how to use a hydrometer

Product Spotlight: Triple Scale Hydrometer

A Triple Scale Hydrometer is a winemaking instrument used to measure the progress of fermentation and determine the alcohol percentage it will yield.

Triple Scale Hydrometer

How does it work?

The Triple Scale Hydrometer measures the density of a liquid in relation to water. In winemaking, you are measuring how much sugar is in the wine. The more sugar that is in the wine, the high the hydrometer will float. As fermentation proceeds and sugar turns in to alcohol, the hydrometer will slowly sink. When fermentation is complete the hydrometer will stop sinking.

How do I read it?

Triple Scale Hydrometers have their name because they indeed have 3 scales. The 3 scales are Specific Gravity, Brix, and Potential Alcohol.

Specific Gravity – is the ratio of the density of a liquid to the density of water. In winemaking, as you add sugar, the specific gravity increases. It indicates the amount of fermentable sugar or potential alcohol in the wine.

Brix – the measurement of the sugar content in grapes, must, and wine. This indicates the ripeness of the grapes at harvest. To get an alcohol conversion, multiple your Brix by .55.

Potential Alcohol – the total measurement of the alcohol that wine may contain, once fermentation is complete. This includes the levels of glucose and fructose. The levels of each will enable the winemaker to determine the conversion rate of sugar into alcohol.

How do I use it?

Place a sample of your wine into a test tube. You can use a wine thief to retrieve the wine from your vessel easily. Place the hydrometer into the test tube filled with wine. It will take a moment for it to stop spinning and moving around. Once it becomes still, record the data from each scale. It is a good idea to do this when you receive your must or juice so that you have your starting numbers. It is always a great idea to track your process for any future possible issues, or if your wine comes out amazing and you’d like to repeat the steps again for your next batch of wine.

Where can I buy one? 

You can buy your Triple Scale Hydrometer here. Musto Wine Grape is here for you and all of your winemaking needs. From equipment to customer support, we’re here to help you make the wine of your dreams. For any questions email sales@juicegrape.com or call (877) 812 – 1137 to speak with someone to get you started!

The Winemaker’s Think Tank: Vol 29 – How do I test for Brix?

What’s the Winemaker’s Think Tank?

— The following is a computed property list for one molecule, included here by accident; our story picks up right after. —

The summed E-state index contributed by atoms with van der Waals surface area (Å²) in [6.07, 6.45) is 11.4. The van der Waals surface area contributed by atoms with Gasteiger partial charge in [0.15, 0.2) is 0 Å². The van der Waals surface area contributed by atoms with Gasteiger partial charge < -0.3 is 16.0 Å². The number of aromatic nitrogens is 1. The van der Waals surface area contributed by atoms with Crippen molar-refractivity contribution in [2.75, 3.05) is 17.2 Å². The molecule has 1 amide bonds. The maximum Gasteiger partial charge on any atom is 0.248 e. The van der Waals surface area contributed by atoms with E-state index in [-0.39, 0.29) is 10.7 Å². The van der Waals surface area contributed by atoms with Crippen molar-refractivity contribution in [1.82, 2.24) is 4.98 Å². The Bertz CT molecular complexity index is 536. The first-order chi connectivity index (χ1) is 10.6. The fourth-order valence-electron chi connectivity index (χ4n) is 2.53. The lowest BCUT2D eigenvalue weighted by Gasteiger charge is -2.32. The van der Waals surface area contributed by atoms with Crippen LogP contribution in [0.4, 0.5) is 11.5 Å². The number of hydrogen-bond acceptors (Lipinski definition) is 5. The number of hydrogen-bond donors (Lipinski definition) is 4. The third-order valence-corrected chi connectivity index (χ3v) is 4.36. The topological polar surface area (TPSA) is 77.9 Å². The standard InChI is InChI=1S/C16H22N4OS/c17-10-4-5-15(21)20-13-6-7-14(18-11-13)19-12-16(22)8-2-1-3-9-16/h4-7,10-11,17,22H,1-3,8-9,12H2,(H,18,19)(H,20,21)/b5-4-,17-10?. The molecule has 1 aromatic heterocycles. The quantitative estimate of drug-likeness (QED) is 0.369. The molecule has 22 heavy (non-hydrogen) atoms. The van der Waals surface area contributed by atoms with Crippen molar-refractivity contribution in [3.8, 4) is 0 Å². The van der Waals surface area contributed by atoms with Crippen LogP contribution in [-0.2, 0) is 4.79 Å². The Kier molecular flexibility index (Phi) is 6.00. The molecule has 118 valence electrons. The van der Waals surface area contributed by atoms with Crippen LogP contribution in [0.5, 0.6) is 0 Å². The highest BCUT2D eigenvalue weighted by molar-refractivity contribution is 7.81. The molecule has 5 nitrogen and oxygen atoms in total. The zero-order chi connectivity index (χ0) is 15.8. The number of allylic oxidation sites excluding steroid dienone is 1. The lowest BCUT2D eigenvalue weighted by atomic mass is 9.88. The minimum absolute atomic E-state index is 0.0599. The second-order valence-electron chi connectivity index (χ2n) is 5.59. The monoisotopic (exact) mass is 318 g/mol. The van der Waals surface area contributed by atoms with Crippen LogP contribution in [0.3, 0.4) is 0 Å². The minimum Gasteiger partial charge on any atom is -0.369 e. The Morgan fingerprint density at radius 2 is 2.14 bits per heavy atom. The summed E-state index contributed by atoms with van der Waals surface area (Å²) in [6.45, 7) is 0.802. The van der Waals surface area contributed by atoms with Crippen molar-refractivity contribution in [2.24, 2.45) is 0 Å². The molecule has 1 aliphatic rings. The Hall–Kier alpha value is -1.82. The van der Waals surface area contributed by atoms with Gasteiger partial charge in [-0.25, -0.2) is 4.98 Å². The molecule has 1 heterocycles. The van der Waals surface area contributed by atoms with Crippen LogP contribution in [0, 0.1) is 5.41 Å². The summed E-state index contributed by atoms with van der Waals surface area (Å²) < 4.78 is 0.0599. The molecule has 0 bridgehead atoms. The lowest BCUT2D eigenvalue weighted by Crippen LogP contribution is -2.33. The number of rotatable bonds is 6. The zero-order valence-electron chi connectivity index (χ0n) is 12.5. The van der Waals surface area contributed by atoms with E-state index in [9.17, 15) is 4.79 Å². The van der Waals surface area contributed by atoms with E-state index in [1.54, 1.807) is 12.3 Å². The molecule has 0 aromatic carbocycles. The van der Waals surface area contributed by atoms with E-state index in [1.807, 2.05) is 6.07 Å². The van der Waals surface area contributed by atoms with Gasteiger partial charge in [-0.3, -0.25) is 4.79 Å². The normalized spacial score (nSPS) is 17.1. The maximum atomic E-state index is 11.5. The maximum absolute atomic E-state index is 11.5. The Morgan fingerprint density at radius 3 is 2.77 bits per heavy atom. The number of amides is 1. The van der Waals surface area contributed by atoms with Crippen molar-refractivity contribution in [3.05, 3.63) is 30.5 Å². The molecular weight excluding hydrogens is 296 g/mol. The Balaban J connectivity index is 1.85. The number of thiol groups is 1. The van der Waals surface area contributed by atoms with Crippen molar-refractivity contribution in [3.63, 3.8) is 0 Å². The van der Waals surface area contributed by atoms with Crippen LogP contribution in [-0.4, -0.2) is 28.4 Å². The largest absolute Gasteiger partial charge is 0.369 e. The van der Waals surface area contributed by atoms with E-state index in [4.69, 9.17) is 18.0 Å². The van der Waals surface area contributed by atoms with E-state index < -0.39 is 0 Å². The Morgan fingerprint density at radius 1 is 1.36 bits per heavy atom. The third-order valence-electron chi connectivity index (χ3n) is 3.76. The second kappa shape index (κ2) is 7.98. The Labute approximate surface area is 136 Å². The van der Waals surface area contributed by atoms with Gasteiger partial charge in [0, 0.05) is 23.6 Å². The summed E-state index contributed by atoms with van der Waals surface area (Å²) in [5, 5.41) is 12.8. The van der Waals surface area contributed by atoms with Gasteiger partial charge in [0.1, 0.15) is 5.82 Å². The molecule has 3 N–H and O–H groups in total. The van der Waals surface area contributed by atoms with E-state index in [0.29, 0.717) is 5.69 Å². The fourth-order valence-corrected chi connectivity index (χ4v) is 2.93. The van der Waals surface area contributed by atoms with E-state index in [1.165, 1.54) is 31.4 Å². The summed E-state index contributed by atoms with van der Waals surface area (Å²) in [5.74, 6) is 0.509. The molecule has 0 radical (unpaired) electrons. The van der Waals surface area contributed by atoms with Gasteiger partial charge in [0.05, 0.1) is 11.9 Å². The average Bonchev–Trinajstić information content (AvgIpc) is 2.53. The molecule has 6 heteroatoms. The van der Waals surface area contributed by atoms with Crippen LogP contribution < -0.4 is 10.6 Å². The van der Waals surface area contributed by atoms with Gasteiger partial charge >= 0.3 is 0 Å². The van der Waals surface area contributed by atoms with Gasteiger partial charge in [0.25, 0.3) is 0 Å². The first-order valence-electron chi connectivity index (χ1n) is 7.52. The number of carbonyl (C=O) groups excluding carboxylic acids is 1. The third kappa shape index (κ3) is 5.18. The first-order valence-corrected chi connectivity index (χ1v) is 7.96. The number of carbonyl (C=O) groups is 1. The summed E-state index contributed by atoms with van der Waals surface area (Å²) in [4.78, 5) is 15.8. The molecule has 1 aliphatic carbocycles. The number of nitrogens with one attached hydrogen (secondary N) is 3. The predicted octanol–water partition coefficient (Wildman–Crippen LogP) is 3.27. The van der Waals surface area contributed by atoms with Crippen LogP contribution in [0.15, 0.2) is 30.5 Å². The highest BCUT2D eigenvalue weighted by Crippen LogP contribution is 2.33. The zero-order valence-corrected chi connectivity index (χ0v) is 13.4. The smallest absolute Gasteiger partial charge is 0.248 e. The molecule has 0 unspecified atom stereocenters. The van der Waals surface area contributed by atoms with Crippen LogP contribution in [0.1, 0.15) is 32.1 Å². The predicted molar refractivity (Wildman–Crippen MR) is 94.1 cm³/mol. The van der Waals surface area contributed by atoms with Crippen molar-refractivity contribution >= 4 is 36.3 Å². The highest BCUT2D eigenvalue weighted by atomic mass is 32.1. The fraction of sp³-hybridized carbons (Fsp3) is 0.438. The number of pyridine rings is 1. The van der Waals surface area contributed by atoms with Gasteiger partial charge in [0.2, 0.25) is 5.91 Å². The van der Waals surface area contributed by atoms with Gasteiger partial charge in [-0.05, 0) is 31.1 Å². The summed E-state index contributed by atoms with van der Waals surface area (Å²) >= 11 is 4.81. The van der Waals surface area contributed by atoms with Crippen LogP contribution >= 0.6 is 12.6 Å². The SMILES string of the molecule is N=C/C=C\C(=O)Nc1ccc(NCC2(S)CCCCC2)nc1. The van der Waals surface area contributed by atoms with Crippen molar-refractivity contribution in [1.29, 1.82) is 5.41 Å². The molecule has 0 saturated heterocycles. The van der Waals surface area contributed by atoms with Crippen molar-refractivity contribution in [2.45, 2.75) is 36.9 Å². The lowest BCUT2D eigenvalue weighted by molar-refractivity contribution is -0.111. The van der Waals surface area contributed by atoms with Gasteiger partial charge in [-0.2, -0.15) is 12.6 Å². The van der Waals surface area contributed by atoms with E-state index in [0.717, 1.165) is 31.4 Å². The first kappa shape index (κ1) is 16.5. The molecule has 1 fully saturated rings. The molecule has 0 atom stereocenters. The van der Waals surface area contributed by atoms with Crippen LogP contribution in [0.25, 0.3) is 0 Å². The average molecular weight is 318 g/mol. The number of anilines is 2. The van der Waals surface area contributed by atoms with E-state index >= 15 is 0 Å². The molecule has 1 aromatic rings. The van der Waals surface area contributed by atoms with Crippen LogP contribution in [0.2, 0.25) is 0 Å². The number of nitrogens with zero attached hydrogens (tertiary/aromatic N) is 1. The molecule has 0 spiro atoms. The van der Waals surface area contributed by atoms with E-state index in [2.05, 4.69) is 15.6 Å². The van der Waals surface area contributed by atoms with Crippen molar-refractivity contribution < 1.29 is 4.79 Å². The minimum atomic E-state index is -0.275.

Every Thursday we will post about a few frequently asked questions that our winemaker has answered. If you have a winemaking question you would like to have answered, please email us at support@juicegrape.com and we will try to get into next week’s post. Cheers! 🙂

A winegrower is measuring the alcohol level of the Pinot Gris grapes.

{refractometer used in vineyard for brix levels}

How do I test for Brix?

There are two ways to test for Brix in your grape juice and/or must. Prior to the addition of yeast and fermentation, one may use a hand refractometer to measure the sugar content (Brix) of the grapes. First the sampling method must be discussed. Simply taking one grape and squeezing it on the refractometer is not an accurate measurement of the entire batch, it is only reflective on the sugar content of that grape. The most accurate way to measure Brix would be to crush and process the grapes into a fermenting tub, punch down to thouroughly mix the must and allow to sit for 24 hours. This will create a more homogenous product from which to draw a sample. Using a hydrometer is simple, place a drop of grape juice on the lens of the hydrometer and lower the plastic coverslip. Hold the refractometer to your eye and look towards a bright light source. The light gets refracted by the sugar and will form an indicator line on the lens inside of the refractometer. This lens has a marked measurements column which will then give you your initial, pre-fermentation Brix level.

The density of wine in a test tube is determined through the use of a hydromete, which floats at different heights according to the density of the liquid (in accordance with Archimedes' Principle

{hyrdometer testing brix levels}

Once yeast has been introduced to the must and begins to excrete alcohol, the refractometer loses its accuracy. This is when the hydrometer becomes more useful in this instance. To use the hydrometer, you will also need a cylindrical container; a graduated cylinder works well (the cylinder must be taller than the hydrometer). Pour a strained sample of the must or juice into the sanitized cylinder. Put the sanitized hydrometer into the cylinder and spin it slightly to dislodge any bubbles that may cling to the sides of it. Allow it to come to rest in the juice and observe the meniscus of the liquid and where it falls on the gradients of the hydrometer. This will give you the Brix level of the fermenting wine. As the wine ferments, the Brix level will continue to drop until it is at zero.

We hope this information helps with your winemaking. If you have any follow up questions or winemaking questions in general, please email us at support@juicegrape.com.